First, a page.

Hi Ross, ----- Original Message ----- (snip) > We haven't observed any problems that can be directly attributed to this > without KASAN, although it is hard to tell what a stray write may do. We > have hit sporadic asserts and filesystem corruption during testing. > > When I added tracing, the time between freeing a glock and writing to it > varied but could be up to hundreds of milliseconds so I would guess that > this could easily happen without KASAN. It is relatively easy to > reproduce in our test environment. > > Do you have any suggestions for tracking down the root cause?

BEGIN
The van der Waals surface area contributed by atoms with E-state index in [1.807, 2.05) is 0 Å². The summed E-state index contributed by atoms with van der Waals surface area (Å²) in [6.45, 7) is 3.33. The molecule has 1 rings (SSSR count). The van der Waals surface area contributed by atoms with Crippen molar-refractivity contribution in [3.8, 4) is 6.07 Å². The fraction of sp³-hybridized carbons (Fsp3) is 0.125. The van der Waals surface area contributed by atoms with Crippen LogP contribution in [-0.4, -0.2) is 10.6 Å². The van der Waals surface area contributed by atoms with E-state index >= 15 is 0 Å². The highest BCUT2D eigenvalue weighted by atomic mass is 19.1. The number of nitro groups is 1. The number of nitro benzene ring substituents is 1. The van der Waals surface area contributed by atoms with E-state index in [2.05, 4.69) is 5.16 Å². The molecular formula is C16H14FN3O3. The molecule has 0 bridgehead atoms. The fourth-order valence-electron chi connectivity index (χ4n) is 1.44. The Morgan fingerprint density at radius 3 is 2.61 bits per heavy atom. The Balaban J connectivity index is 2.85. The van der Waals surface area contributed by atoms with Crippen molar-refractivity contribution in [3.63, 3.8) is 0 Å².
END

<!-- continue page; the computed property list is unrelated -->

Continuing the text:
In the past, I've debugged problems with glock reference counting by using kernel tracing and instrumentation. Unfortunately, the "glock_put" trace point only shows you when the glock ref count goes to 0, and doesn't show when or how the glock is first created, which, of course, doesn't show if it's created and destroyed multiple times, and often that's important to figuring these out, otherwise it's just a lot of chaos. In the past, I've added my own temporary kernel trace point for when new glocks are created, and called it "glock_new." You probably also want to modify the glock put functions, such as gfs2_glock_put and gfs2_glock_queue_put, to call a trace point so you can tell that too, and have it save off the gl_lockref reference count in the trace. Then recreate the problem with the trace running. I attached a script I often use for these purposes. The script contains several bogus trace point references for various sets of temporary trace points I've added and deleted over the years, like a generic "debug" trace point where I can add generic messages of what's happening. So don't be surprised if you get errors about trying to cat values into non-existent debugfs files. Just ignore them. The script DOES contain a trigger for a "glock_new" trace point for just this purpose. I can try to dig out whether I still have that trace point (glock_new) and the generic debug trace point lying around somewhere in my many git repositories, but it might take longer than just writing them again from scratch. I know it pre-dates the concept of a "queued_put" so things will need to be tweaked anyway. The script had a bunch of declares at the top for which trace points to monitor and collect. I modified it for glock_new and glock_put, but you can play with it. To run the script and collect the trace, just do this: ./gfs2trace.sh & (recreate the problem) rm /var/run/gfs2-tracepoints.pid Removing that file triggers the trace script to stop tracing and save the results to a file in /tmp/ named after the machine's name (so we can keep them straight in clustered situations). Then, of course, someone needs to analyze the resulting trace file and figure out where the count is getting off. I hope this helps. Regards, Bob Peterson Red Hat File Systems